Authors: Eli Egan-Anderson*, University of Connecticut, William B. Ouimet, University of Connecticut, Chandi Witharana, University of Connecticut
Topics: Remote Sensing, Geographic Information Science and Systems, Geomorphology
Keywords: Deep Learning, Remote Sensing, Land Use
Session Type: Poster
Start / End Time: 8:00 AM / 9:40 AM
Room: Lincoln 2, Marriott, Exhibition Level
Presentation File: No File Uploaded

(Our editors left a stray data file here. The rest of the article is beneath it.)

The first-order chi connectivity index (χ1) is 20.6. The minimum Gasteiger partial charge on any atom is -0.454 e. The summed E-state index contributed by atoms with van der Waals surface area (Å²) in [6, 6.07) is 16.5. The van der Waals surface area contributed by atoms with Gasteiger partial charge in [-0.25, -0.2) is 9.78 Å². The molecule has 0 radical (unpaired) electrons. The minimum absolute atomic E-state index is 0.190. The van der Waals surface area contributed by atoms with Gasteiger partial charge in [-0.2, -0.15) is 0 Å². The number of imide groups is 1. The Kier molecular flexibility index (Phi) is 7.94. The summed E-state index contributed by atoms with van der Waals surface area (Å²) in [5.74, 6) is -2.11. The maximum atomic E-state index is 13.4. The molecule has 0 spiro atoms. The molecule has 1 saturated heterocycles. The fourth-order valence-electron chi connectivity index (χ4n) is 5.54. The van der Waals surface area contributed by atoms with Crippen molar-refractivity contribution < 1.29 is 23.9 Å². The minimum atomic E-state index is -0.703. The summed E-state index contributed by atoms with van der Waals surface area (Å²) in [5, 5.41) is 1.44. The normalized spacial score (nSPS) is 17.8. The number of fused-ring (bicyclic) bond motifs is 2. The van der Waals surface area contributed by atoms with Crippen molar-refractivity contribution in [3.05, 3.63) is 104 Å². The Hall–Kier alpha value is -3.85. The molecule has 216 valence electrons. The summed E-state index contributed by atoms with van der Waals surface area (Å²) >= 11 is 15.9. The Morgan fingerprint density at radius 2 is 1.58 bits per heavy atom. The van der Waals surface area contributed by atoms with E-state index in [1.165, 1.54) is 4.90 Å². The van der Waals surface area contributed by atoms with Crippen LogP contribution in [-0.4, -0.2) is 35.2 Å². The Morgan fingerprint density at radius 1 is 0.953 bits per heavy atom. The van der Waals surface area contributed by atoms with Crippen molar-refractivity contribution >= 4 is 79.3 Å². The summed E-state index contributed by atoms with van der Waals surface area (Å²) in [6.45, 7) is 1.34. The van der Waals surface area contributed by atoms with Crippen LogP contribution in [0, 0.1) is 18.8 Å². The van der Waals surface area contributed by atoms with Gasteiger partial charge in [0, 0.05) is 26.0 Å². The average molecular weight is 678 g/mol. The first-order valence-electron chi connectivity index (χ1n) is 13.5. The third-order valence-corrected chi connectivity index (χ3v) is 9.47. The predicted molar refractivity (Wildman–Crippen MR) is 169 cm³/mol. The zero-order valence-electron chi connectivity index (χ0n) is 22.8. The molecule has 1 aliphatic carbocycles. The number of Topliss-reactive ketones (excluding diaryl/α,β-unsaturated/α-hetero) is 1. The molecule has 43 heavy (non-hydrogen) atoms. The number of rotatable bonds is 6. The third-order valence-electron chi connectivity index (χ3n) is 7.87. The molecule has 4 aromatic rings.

Advanced machine learning combined with public, widely available, LiDAR data has great potential to automate the extraction and classification of historic land use features preserved under forest canopy throughout the northeast US landscape. Previous studies have shown that stone walls, house foundations and relict charcoal hearths (RCHs) stand out clearly in derivative LiDAR DEM products such as slope and hillshade maps but to date, mapping has been mainly carried out by on screen digitization. In this study, a deep learning convolutional neural network (CNN) algorithm was employed to extract relict charcoal hearth and stone wall features from LiDAR data. By employing the CNN algorithms in eCognition on filtered LiDAR slope maps (high pass and low pass) we were able to highlight distinctive aspects of these features to identify where they occur. The CNN model was trained using hand annotated datasets derived from 1m LiDAR DEMs. The model inferences were further refined using object-based image analysis methods. This approach offers value in speed, accuracy and ease as well as a unique insight into the extent and spatial distribution the past land use activities in Connecticut, as well as anywhere in the northeastern US where LiDAR data exists and the landscape experienced similar land use activity during the 17th-20th centuries.